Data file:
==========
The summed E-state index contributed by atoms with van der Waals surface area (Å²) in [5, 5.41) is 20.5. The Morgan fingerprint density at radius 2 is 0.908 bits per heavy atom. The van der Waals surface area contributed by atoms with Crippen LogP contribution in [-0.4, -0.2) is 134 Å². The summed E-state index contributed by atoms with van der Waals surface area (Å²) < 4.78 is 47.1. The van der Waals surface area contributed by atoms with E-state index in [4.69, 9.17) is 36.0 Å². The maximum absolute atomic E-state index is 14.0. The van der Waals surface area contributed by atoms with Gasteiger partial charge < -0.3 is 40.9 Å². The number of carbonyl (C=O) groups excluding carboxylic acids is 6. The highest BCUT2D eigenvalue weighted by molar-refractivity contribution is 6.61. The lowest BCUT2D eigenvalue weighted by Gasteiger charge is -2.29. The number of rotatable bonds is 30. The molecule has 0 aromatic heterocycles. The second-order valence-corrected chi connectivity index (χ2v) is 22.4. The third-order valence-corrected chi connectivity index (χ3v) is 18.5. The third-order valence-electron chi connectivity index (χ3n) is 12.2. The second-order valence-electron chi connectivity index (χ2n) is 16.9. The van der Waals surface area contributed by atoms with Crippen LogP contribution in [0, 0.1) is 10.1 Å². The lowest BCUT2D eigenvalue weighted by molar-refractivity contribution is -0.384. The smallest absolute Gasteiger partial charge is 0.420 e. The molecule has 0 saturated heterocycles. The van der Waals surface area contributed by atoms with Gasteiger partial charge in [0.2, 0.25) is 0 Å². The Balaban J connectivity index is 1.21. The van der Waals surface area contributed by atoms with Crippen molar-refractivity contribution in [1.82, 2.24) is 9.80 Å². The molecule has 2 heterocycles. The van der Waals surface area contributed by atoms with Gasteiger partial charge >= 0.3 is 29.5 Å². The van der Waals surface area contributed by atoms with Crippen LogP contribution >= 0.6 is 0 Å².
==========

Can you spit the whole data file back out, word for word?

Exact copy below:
The summed E-state index contributed by atoms with van der Waals surface area (Å²) in [5, 5.41) is 20.5. The Morgan fingerprint density at radius 2 is 0.908 bits per heavy atom. The van der Waals surface area contributed by atoms with Crippen LogP contribution in [-0.4, -0.2) is 134 Å². The summed E-state index contributed by atoms with van der Waals surface area (Å²) < 4.78 is 47.1. The van der Waals surface area contributed by atoms with E-state index in [4.69, 9.17) is 36.0 Å². The maximum absolute atomic E-state index is 14.0. The van der Waals surface area contributed by atoms with Gasteiger partial charge < -0.3 is 40.9 Å². The number of carbonyl (C=O) groups excluding carboxylic acids is 6. The highest BCUT2D eigenvalue weighted by molar-refractivity contribution is 6.61. The lowest BCUT2D eigenvalue weighted by Gasteiger charge is -2.29. The number of rotatable bonds is 30. The molecule has 0 aromatic heterocycles. The second-order valence-corrected chi connectivity index (χ2v) is 22.4. The third-order valence-corrected chi connectivity index (χ3v) is 18.5. The third-order valence-electron chi connectivity index (χ3n) is 12.2. The second-order valence-electron chi connectivity index (χ2n) is 16.9. The van der Waals surface area contributed by atoms with Crippen LogP contribution in [0, 0.1) is 10.1 Å². The lowest BCUT2D eigenvalue weighted by molar-refractivity contribution is -0.384. The smallest absolute Gasteiger partial charge is 0.420 e. The molecule has 0 saturated heterocycles. The van der Waals surface area contributed by atoms with Gasteiger partial charge in [0.2, 0.25) is 0 Å². The Balaban J connectivity index is 1.21. The van der Waals surface area contributed by atoms with Crippen molar-refractivity contribution in [1.82, 2.24) is 9.80 Å². The molecule has 2 heterocycles. The van der Waals surface area contributed by atoms with Gasteiger partial charge >= 0.3 is 29.5 Å². The van der Waals surface area contributed by atoms with Crippen LogP contribution >= 0.6 is 0 Å².